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South America vs. Putin, Kremlin’s oil, and Poland's choice: Western media digest as of March 8

Western media continue to cover the war in Ukraine, and now they report that Vladimir Putin is losing allies in Latin America (before that, American politicians specially visited Venezuela for negotiations).

However, Europe is not ready to give up Russian gas, although the US may do so unilaterally. But Russians are already feeling the effects of sanctions and isolation, and the Kremlin has no chance of winning the war.

Britain and Poland are looking for ways to help Ukraine so as not to provoke a large-scale NATO-Russia war. At the same time, the decision to supply aircraft to Ukraine was assigned to Polish President Andrzej Duda, warning that he could become the next target of the Kremlin.

The Page has compiled an up-to-date overview of what the European and American media are reporting, covering 12 days of an active Russian invasion.

Putin's threat to close gas pipeline and Europe’s fears


According to the BBC, Russia has stated it could close its main gas pipeline to Germany if the West imposes a ban on the supply of Russian oil.

Russian Deputy Prime Minister Alexander Novak stated:

Quote"Waiver of Russian oil will lead to catastrophic consequences for the global market."

As a result, prices could more than double to $300 per barrel, the Kremlin politician believes.

The US is considering a potential ban with allies as a way to punish Russia for invading Ukraine. But Germany and the Netherlands rejected this plan as early as March 7th.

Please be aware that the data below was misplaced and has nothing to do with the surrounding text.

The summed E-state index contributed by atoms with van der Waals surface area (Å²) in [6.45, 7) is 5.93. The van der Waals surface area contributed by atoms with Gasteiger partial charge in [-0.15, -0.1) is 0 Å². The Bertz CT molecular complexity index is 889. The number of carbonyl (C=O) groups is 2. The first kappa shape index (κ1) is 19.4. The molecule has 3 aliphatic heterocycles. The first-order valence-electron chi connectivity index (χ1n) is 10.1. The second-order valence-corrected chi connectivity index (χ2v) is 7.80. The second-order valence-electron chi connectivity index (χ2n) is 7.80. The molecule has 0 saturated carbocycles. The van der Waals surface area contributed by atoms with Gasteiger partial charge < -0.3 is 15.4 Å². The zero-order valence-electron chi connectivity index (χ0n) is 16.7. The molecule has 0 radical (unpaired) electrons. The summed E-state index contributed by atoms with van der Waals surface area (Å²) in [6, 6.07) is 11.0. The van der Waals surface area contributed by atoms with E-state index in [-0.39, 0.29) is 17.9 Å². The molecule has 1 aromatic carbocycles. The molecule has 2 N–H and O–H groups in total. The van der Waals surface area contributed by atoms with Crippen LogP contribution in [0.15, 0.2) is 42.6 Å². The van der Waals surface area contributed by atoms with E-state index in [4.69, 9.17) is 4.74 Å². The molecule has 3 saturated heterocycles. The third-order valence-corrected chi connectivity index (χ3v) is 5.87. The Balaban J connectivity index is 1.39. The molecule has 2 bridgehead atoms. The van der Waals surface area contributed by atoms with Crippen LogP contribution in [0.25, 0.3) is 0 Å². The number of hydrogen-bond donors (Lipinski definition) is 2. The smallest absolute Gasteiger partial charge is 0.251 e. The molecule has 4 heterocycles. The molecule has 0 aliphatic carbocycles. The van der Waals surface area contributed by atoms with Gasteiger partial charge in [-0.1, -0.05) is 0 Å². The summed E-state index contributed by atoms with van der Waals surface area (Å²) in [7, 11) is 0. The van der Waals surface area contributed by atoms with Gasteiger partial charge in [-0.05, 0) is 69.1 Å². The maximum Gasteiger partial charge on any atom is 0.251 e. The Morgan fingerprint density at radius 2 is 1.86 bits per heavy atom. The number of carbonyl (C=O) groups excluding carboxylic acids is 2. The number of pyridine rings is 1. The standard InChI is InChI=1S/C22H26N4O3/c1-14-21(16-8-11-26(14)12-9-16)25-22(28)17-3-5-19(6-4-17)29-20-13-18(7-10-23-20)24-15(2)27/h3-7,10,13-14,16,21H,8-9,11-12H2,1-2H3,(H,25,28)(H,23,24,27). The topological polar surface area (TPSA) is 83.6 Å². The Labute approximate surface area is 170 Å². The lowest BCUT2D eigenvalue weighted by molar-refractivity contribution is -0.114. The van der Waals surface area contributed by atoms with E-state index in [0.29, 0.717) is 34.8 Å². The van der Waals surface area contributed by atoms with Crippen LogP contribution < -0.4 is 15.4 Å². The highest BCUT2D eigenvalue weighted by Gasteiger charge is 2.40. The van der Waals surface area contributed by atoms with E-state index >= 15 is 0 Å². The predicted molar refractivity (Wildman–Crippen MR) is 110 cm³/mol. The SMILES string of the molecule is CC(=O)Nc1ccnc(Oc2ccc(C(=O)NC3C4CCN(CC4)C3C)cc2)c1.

The EU gets about 40% of its gas and 30% of its oil from Russia, and has no easy substitutes in case supply disruptions.

Though such disruptions would not directly affect the UK, as it imports less than 5% of its gas from Russia, it will be affected by higher prices on world markets as demand in Europe increases.

In a speech on Russian state TV, Novak said:

Quote"It is impossible to quickly find a replacement for Russian oil on the European market. This will take years, and it will still be much more expensive for European consumers. Ultimately, they will suffer the most from this outcome."

Nord Streams: It is not that easy to give up oil and gas

Photo: Wikipedia

Photo: Wikipedia

Pointing to Germany's February 2022 decision to freeze Nord Stream 2 certification, the Russian prime minister added that the oil embargo could trigger retaliatory measures.

"We have every right to take a matching decision and impose an embargo on gas pumping through the Nord Stream 1 gas pipeline," he said.

Russia is the world's second largest gas producer and third largest oil exporter, and any move to sanction its energy industry would severely damage its own economy.

Nathan Piper, head of oil and gas research at Investec, said although imposing sanctions on Russia's oil and gas exports was attractive, "practically it is challenging".

Quote"The question is now whether US and European leaders are prepared to endure high oil and gas prices to add energy exports to the sanctions list," he told the BBC.

What will happen to oil and gas prices

Photo: Pixabay

Photo: Pixabay

Analysts at Capital Economics predict that oil prices could rise to $160 a barrel if the West imposes sanctions on Russian exports, but David Oxley, senior economist at the consultancy, says disruptions to Russian gas supplies will hit countries harder, describing it as a "completely different kettle of fish."

He said energy intensive industries across Europe could be hit, because "vast swathes of heavy industry being switched off" as it is much harder finding replacement gas suppliers compared with oil.

According to him, EU countries, such as Germany, heavily dependent on Russian gas could switch from gas to coal, but that would run counter to the bloc's climate ambitions and not be a long-term solution.

Energy markets have been extremely volatile over the past week, and understandably so. There are genuine fears that oil and gas supplies from Russia could be cut off or disrupted.

Gas pipeline closure is not really believed in

Photo: Pixabay

Photo: Pixabay